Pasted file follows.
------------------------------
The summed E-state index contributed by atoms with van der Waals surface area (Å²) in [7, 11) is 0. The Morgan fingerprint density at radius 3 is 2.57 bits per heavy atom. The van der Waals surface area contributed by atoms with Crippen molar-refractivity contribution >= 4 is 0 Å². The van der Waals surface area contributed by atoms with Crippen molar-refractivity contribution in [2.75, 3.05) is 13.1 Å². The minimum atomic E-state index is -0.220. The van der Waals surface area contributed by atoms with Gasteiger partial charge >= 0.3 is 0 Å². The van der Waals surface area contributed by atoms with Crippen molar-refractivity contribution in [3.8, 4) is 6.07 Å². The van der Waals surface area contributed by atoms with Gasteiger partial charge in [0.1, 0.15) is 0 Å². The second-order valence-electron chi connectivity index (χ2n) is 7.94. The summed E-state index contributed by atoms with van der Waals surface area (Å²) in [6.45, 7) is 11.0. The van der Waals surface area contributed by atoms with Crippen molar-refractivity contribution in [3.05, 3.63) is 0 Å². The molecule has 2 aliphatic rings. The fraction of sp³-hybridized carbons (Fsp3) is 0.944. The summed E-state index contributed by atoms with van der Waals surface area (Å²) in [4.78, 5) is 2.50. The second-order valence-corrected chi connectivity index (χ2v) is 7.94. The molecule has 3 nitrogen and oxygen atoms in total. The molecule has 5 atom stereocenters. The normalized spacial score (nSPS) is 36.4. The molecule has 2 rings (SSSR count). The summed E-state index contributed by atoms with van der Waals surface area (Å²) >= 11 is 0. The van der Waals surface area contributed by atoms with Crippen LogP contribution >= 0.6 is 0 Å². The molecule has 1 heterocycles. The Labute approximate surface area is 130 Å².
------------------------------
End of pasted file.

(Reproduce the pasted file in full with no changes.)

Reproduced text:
The summed E-state index contributed by atoms with van der Waals surface area (Å²) in [7, 11) is 0. The Morgan fingerprint density at radius 3 is 2.57 bits per heavy atom. The van der Waals surface area contributed by atoms with Crippen molar-refractivity contribution >= 4 is 0 Å². The van der Waals surface area contributed by atoms with Crippen molar-refractivity contribution in [2.75, 3.05) is 13.1 Å². The minimum atomic E-state index is -0.220. The van der Waals surface area contributed by atoms with Gasteiger partial charge >= 0.3 is 0 Å². The van der Waals surface area contributed by atoms with Crippen molar-refractivity contribution in [3.8, 4) is 6.07 Å². The van der Waals surface area contributed by atoms with Gasteiger partial charge in [0.1, 0.15) is 0 Å². The second-order valence-electron chi connectivity index (χ2n) is 7.94. The summed E-state index contributed by atoms with van der Waals surface area (Å²) in [6.45, 7) is 11.0. The van der Waals surface area contributed by atoms with Crippen molar-refractivity contribution in [3.05, 3.63) is 0 Å². The molecule has 2 aliphatic rings. The fraction of sp³-hybridized carbons (Fsp3) is 0.944. The summed E-state index contributed by atoms with van der Waals surface area (Å²) in [4.78, 5) is 2.50. The second-order valence-corrected chi connectivity index (χ2v) is 7.94. The molecule has 3 nitrogen and oxygen atoms in total. The molecule has 5 atom stereocenters. The normalized spacial score (nSPS) is 36.4. The molecule has 2 rings (SSSR count). The summed E-state index contributed by atoms with van der Waals surface area (Å²) >= 11 is 0. The van der Waals surface area contributed by atoms with Crippen LogP contribution >= 0.6 is 0 Å². The molecule has 1 heterocycles. The Labute approximate surface area is 130 Å².